When he drew near the frontiers, he sent deputies to Cyaxares, to give him notice of his arrival, and to receive his orders. Cyaxares did not think it advisable to admit so considerable an armyinto his country, which was besides to be augmented by the addition of forty thousand men, lately arrived from Persia. The next day he set forward on his journey with the horse that remained with him. Cyrus advanced to meet him with his, who were very numerous and in good order. The sight of them awakened the jealousy and discontent of Cyaxares. He gave his nephew a very cold reception, turned aside his face, and declined his kiss, and even let fall some tears Cyrus commanded all that stood by him to withdraw, and reasoned with him upon the occasion. He spoke with so much mildness,

submission, submission, and force, gave him such strong proofs of his integrity, respect, and inviolable attachment to his person and interests, that he removed in a moment all his suspicions, and was perfectly restored to his good graces. They mutually embraced each other, and shed tears on both sides. The joy of the Medes and Persians was inexpressible, who waited for the issue of this interview with fear and trembling. Cyaxares and Cyrus immediately mounted their horses, and then all the Medes posted themselves behind Cyaxares, pursuant to the signal Cyrus had given them. The Persians followed Cyrus, and the other nations their respective princes. When they were arrived at the camp, they conducted Cyaxares to the tent which had been prepared for him. He was immediately visited by most of the Medes, who came to pay their respects to him, and make him presents, some of their own accord, and others by the direction of Cyrus. Cyaxares was extremely affected with it, and began to be convinced that Cyrus had not debauched his subjects from him, but that the Medes bore him the same affectionate regard they had done before.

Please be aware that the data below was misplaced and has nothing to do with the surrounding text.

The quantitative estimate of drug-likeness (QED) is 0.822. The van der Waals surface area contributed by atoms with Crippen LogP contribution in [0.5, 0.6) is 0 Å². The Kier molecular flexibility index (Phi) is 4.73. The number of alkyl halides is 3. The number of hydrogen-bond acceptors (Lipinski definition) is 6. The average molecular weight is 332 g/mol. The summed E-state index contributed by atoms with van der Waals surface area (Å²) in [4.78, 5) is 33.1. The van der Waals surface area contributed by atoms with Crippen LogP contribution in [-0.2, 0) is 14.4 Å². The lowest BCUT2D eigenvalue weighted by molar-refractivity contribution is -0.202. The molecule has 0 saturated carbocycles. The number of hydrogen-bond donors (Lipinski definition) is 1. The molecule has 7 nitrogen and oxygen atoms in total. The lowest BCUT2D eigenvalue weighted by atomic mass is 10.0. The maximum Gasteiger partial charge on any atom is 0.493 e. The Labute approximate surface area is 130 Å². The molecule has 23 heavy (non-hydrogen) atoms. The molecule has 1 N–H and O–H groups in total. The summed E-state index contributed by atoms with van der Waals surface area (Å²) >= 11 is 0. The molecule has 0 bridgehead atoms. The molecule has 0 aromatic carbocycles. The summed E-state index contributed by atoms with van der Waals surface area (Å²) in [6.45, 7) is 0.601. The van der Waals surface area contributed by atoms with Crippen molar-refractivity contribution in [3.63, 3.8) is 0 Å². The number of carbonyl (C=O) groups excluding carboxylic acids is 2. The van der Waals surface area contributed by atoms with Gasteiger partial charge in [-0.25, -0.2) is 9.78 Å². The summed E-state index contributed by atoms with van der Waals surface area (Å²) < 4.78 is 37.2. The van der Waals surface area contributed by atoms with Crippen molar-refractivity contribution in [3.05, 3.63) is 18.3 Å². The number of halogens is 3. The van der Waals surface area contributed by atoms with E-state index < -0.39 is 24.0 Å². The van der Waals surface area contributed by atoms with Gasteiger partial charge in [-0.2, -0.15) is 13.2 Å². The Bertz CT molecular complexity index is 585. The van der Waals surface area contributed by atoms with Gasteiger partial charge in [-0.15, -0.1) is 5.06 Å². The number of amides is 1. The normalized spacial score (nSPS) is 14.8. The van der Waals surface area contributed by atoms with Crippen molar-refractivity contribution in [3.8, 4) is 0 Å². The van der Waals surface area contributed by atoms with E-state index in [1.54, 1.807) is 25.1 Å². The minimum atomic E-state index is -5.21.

This whole story is full of instruction. We see in Cyrus all the qualifications requisite to form a great man, and in his troops whatever renders an army invincible. This young prince, far superior in his sentiments to those of bis rank and age, placed not his glory in magnificent repasts, clothes, and equipages. He was unacquainted with the airs of haughtines and pride, by which young men of quality often imagine they distinguish themselves. He valued riches only for the pleasure of distributing them, and the opportunity they gave him of adding to the number of his friends. He [z] was surprisingly a master in the art of gaining the affections of others, and still more by

{z} Artificium benevolentiz of Cyrus. Ep. 1. ad Quint. Frasolligendz, says Tully, speaking trem.